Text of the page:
Protein Cysteine Modifications: (1) Medicinal Chemistry for Proteomics
Authors: Nagahara, N.; Matsumura, T.; Okamoto, R.; Kajihara, Y.
Source: Current Medicinal Chemistry, Volume 16, Number 33, November 2009 , pp. 4419-4444(26)
Publisher: Bentham Science Publishers
Abstract:Protein cysteines (cysteinyl residues) play critical roles in biological processes. In the course of protein evolution under oxidizing atmosphere of the Earth, organisms have utilized highly reactive cysteines in many proteins essential for maintenance of life, i.e. enzymes, transcriptional factors, cytoskeletons, and receptors. In some enzymes, sophistical cysteine modification characterizes each catalytic mechanism. In vivo modification of protein cysteines with natural chemical compounds modulates protein functions as a molecular switch. Oxidation/reduction, thiol-disulfide exchange, nitrosylation, sulfuration, thiolation, acylation and prenylation are involved. Some protein cysteines coordinate metals or metal cofactors such as a heme or an iron sulfur cluster to form metalloproteins, serving as sensor proteins, metalloenzymes or transcriptional factors. Information on the in vitro chemical modifications and their reaction specificities of protein cysteines are essential for the investigation of the mechanisms and functions of in vivo protein cysteine modifications. In this review, we also mention historically important knowledge other than recent results on protein cysteine modification and modulation of protein function to fertilize medical proteomics.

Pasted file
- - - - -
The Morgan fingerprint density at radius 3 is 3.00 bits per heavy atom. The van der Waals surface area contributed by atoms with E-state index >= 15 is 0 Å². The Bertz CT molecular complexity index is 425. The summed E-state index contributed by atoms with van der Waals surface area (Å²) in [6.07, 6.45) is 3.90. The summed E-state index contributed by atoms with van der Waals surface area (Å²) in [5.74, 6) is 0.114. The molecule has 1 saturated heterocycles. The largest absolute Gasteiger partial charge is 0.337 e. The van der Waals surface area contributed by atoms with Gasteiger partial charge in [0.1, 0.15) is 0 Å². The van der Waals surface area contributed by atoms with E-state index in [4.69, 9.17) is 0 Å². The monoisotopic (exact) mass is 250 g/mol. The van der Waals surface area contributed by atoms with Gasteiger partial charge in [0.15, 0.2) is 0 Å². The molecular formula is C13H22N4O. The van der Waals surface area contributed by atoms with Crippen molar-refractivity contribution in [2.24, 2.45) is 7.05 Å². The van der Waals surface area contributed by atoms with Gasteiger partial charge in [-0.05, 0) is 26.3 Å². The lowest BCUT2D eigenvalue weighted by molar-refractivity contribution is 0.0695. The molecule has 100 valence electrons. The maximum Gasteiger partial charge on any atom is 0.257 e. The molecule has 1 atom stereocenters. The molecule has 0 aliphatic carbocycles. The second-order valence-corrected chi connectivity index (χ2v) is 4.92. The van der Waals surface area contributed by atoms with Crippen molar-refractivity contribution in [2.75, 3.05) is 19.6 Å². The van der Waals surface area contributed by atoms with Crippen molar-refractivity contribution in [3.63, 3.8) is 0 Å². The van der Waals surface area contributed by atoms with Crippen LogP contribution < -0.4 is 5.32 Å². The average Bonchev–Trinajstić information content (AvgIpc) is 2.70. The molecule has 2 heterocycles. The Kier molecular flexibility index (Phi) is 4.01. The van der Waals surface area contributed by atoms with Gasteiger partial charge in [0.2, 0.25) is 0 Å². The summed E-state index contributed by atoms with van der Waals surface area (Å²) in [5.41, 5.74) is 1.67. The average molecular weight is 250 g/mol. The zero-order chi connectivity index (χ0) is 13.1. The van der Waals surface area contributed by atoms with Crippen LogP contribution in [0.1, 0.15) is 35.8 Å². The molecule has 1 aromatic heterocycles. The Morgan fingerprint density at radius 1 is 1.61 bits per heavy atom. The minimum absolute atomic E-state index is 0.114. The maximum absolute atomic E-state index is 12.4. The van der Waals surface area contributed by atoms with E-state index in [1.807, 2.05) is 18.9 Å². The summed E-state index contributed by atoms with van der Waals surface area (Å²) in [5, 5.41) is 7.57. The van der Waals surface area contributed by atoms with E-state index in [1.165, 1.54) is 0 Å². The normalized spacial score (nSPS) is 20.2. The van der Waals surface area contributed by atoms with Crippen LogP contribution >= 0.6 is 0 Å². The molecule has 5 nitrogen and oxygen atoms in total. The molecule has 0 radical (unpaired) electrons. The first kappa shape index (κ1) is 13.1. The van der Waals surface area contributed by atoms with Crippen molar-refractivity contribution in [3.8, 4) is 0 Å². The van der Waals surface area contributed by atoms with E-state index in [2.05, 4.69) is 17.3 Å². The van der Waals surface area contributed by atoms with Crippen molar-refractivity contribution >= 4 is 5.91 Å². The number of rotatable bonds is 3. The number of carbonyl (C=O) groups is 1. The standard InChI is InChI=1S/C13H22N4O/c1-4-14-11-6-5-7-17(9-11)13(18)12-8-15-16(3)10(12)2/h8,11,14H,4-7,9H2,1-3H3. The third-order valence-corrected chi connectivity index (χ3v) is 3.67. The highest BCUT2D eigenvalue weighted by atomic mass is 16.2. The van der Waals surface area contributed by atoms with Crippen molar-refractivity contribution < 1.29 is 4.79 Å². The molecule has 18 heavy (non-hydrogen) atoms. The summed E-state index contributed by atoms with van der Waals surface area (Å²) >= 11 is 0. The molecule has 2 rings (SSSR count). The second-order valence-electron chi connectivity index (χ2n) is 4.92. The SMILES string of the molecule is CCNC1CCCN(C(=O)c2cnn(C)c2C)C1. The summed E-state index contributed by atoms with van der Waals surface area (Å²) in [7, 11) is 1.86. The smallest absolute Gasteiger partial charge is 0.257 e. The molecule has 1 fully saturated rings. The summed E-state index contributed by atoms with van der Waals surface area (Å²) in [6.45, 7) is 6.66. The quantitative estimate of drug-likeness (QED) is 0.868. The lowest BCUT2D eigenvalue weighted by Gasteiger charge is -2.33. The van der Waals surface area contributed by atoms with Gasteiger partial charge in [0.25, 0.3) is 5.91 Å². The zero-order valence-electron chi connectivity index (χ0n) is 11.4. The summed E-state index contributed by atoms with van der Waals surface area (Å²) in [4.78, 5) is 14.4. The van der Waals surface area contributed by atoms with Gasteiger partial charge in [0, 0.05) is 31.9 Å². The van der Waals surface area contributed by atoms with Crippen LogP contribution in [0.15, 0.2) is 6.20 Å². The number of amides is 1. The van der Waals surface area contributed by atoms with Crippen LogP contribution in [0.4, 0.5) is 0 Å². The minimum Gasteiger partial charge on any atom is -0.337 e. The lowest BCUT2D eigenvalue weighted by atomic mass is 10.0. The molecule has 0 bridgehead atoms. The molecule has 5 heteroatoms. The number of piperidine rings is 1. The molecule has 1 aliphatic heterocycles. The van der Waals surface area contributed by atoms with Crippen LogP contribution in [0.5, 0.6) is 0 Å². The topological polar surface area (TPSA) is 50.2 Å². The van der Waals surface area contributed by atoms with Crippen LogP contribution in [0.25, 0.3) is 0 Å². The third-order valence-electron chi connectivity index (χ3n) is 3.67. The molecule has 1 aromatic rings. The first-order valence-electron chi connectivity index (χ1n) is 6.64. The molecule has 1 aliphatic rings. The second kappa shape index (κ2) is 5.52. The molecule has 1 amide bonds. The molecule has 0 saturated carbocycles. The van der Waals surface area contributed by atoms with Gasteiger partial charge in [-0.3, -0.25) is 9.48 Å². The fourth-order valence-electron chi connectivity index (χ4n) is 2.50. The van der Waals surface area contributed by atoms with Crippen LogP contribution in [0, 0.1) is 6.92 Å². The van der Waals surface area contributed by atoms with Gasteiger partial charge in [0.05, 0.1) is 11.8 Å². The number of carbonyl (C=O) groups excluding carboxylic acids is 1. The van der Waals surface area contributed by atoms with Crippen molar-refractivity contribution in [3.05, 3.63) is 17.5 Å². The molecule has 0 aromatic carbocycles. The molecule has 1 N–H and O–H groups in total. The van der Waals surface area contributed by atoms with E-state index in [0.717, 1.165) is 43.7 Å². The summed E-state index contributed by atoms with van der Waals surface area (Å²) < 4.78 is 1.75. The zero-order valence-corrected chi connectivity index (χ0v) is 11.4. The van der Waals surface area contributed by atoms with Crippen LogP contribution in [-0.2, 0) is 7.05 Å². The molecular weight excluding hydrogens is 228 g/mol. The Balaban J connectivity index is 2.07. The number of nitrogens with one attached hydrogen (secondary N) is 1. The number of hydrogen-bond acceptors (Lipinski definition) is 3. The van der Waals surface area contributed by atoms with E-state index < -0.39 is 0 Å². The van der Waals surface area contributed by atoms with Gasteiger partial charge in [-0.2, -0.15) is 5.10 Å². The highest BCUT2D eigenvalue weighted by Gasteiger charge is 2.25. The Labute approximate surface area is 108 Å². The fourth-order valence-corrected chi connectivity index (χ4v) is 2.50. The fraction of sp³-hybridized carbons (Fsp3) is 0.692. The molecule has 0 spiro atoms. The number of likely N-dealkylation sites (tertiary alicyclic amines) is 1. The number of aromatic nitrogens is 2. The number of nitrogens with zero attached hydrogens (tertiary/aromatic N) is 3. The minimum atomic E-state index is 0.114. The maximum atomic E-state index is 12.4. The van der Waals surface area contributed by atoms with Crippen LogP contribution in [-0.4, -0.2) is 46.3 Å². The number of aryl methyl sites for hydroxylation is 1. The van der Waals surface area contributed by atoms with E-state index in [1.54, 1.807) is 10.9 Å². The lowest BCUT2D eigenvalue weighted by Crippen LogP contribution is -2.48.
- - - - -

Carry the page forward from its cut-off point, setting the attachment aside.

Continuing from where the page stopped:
Document Type: Research article
Publication date: 2009-11-01
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